A hospice pediatric nurse on end-of-life in children: “The timeline doesn’t always make sense …"

the body makes a lot of sense but the timeline doesn't make any sense like how these kids can hang on for days without any water except what we give them for mint flushes is unreal and a lot of times the kids that end up hanging out in the sort of comatose I don't know what the right word for that is called I just call it the comatose period where they're sort of just breathing and they can't interact and they can't open their eyes and they're not really responding the kids that tend to hang out and this is my own perception in that period longer are the kids who have were born with diagnoses and all they and what I say parents is this is taking so long because all we have told this kid to do is to fight and so now we're in this period and we're totally shifting what we're telling them to do and they're a kid and kids don't always tell them listen to what we tell them to open so we're in this period of this is taking so long because you have a really tough kid and I think that's kind of awesome if we can look at it that way I know it's agonizing for you but like this is a final show of how tough your kid is and sometimes that helps and sometimes are people like well why won't they live in and I have no answer for that and I just give them a hug but I think a lot of times the longer we see the end of life go on is these kids that have all they've done since they were little is survive and fight and it you know we always say you die the way you love and that is very true in the pediatric population I think especially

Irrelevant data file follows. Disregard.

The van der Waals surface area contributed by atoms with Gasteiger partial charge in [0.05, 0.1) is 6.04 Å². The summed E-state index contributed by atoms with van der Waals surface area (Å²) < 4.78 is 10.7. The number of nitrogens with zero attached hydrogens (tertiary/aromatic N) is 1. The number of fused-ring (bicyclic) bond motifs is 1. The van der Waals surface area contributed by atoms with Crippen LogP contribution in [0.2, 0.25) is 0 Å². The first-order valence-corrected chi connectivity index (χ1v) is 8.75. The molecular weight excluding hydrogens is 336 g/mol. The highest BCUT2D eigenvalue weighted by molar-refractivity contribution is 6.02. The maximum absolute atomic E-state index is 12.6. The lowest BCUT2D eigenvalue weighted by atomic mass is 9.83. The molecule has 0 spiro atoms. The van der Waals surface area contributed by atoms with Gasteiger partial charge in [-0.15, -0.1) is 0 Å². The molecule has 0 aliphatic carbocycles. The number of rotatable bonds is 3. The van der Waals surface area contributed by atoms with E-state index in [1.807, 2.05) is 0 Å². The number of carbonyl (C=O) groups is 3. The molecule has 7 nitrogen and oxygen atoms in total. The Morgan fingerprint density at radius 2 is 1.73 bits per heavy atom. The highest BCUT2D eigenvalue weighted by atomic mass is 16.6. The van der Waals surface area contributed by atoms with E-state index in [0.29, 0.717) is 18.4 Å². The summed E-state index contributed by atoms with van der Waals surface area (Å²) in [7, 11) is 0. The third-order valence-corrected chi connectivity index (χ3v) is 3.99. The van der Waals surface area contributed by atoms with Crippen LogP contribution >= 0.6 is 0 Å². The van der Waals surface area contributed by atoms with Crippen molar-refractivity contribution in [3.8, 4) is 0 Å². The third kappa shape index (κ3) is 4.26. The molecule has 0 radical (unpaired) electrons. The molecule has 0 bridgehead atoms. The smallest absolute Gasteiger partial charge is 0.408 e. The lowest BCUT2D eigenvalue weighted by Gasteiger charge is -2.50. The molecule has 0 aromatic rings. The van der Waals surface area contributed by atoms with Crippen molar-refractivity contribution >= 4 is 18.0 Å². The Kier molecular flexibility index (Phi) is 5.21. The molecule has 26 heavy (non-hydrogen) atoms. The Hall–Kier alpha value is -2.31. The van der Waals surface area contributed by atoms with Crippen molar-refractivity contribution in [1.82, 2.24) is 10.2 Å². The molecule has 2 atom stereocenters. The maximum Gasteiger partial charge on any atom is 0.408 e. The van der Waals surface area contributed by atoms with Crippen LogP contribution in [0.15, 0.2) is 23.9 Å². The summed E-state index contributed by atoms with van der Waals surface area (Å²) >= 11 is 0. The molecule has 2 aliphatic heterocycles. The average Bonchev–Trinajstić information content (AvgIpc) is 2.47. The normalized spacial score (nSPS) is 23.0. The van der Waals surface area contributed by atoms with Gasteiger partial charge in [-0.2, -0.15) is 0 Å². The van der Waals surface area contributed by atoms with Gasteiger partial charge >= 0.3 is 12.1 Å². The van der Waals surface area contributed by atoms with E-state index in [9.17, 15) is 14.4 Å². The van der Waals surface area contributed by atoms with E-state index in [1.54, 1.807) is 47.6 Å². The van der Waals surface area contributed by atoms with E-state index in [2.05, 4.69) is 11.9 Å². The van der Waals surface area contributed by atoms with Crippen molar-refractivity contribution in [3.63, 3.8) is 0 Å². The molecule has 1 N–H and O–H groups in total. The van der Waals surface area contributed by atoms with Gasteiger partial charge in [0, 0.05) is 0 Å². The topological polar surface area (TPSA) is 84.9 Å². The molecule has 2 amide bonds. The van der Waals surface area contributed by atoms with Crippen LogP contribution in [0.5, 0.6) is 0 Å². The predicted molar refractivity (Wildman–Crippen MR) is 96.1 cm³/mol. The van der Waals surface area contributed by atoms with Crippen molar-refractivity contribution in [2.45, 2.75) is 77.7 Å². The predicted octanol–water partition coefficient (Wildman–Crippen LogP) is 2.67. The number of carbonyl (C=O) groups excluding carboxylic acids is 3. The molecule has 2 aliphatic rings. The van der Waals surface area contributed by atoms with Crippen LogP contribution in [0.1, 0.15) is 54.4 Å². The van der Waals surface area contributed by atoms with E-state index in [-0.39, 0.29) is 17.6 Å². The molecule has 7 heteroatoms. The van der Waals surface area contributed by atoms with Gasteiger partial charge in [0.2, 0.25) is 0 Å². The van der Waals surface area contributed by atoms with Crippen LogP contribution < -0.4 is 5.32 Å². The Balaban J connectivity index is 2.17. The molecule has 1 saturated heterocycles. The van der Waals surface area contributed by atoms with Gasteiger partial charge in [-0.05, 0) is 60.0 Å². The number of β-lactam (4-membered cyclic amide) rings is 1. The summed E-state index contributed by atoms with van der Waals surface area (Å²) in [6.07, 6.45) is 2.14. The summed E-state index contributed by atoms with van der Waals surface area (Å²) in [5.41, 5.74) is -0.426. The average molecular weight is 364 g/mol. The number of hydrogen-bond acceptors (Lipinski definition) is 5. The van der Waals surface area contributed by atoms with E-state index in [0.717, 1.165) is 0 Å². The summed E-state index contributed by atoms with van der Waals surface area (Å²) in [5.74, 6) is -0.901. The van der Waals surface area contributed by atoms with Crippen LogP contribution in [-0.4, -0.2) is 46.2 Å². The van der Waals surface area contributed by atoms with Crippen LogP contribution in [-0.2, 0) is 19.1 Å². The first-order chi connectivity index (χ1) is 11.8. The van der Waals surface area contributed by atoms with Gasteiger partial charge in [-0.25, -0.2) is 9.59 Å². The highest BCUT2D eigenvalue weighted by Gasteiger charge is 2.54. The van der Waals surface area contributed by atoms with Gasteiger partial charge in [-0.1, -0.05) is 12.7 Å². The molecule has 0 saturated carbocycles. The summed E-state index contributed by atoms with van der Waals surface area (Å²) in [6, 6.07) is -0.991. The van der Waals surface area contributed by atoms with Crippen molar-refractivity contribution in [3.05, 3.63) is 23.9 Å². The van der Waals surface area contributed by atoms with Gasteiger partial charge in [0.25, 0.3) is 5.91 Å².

Glenn Chapman

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